Fees charged by banks to businesses for processing credit and debit card payments are to be capped under new Government proposals that Chancellor George Osborne said should mean lower prices for consumers.
It is estimated that the rules could save UK firms up to £480 million a year.
The Treasury said it was consulting on the proposals which are part of regulations agreed by the European Union earlier this year introducing an EU-wide cap on charges paid by retailers when a customer uses a card for a transaction.
They should mean that from December 9 these fees will be limited to 0.3% for credit cards and 0.2% for credit cards.
Under the EU regulations, the Government could impose lower caps than these but it has opted for those at the default level set by the agreement.
Mr Osborne said: "Ensuring the EU has a competitive financial services industry that works in the interests of consumers and supports the wider economy is a key pillar of our reform agenda.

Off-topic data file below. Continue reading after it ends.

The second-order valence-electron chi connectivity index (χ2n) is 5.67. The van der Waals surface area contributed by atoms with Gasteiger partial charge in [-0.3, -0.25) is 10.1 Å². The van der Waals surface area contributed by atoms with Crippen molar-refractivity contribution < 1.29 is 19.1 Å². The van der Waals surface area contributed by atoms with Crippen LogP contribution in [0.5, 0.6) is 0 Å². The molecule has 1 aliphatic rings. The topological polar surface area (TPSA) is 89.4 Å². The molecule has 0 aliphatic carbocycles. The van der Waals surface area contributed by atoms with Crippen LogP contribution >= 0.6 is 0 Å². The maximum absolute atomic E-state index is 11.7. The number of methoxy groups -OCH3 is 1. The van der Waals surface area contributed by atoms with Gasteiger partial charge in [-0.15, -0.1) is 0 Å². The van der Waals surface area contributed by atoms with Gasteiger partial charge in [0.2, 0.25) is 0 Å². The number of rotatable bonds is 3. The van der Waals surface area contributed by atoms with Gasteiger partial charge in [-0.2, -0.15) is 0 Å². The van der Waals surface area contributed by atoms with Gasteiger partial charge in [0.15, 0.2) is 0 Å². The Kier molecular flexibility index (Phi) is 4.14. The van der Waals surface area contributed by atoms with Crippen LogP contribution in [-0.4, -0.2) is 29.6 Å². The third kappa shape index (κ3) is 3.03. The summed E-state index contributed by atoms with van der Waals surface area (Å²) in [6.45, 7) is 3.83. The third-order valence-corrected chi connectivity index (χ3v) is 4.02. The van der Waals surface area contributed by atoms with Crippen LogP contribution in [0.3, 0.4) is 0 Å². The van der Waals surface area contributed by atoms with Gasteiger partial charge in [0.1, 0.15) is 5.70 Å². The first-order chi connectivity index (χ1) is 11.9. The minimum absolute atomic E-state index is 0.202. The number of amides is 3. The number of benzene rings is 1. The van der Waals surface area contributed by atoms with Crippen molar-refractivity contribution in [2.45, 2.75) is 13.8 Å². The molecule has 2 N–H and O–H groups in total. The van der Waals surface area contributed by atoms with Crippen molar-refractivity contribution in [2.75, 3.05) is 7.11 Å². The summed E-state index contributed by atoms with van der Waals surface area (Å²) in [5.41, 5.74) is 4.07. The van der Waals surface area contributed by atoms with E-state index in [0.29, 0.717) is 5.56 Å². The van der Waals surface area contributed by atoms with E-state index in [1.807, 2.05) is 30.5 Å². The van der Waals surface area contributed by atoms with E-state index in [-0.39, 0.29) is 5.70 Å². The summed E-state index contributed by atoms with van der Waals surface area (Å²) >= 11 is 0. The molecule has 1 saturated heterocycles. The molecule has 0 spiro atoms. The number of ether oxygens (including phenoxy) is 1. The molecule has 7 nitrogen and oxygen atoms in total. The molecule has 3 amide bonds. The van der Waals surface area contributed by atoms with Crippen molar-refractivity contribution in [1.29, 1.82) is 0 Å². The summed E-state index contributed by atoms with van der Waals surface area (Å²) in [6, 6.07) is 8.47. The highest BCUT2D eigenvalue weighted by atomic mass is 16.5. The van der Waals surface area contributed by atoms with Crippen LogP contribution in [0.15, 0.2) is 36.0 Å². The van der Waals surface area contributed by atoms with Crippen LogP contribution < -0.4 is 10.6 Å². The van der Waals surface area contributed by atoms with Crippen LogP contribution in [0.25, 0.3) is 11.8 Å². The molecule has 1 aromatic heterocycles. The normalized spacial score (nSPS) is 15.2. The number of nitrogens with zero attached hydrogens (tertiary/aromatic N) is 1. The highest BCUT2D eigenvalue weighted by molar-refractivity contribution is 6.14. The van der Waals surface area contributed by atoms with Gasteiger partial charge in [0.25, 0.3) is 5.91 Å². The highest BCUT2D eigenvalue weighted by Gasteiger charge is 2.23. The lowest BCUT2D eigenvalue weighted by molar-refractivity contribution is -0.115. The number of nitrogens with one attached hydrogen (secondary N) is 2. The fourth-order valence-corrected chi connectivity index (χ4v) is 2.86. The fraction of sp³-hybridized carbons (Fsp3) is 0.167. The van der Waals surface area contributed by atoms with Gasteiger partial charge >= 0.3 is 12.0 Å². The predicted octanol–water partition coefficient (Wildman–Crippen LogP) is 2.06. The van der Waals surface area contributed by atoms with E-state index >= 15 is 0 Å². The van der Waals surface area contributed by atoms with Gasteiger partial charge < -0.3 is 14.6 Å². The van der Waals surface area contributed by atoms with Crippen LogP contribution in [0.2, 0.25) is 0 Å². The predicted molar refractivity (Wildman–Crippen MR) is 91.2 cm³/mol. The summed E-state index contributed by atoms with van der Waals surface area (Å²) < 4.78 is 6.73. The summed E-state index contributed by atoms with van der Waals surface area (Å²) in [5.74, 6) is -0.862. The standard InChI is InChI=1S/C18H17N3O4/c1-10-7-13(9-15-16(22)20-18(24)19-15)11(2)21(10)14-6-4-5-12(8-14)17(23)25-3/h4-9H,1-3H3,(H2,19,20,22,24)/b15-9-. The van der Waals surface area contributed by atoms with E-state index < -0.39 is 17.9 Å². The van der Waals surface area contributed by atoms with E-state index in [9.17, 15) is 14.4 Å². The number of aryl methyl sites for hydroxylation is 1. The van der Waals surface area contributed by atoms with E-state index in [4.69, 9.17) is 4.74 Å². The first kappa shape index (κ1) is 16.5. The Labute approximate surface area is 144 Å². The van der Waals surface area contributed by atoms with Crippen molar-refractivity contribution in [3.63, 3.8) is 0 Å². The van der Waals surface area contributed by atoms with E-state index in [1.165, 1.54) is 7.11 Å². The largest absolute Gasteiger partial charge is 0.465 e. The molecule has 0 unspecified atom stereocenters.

"That's why we are determined to tackle the unfair fees that Britain's businesses are often charged when their customers pay by card – fees which are often passed on to consumers.
"And that's why I am delighted that we reached an EU agreement to reduce the fees that banks can charge businesses for processing card transactions. I expect businesses to pass on these savings to consumers in the form of lower prices."
The Treasury said there were almost 10.7 billion credit and debit transactions in Britain in 2013, and that the British Retail Consortium (BRC) had estimated the agreement could save British businesses up to £480 million a year.
It said the agreement secured on interchange fee regulation "demonstrates how Europe can ensure that businesses and consumers alike benefit from the single market".
More on AOL Money:
Stealing from contactless payment cards is 'easy'
The EU says Mastercard is overcharging stores
IDS has credit card frozen in spending row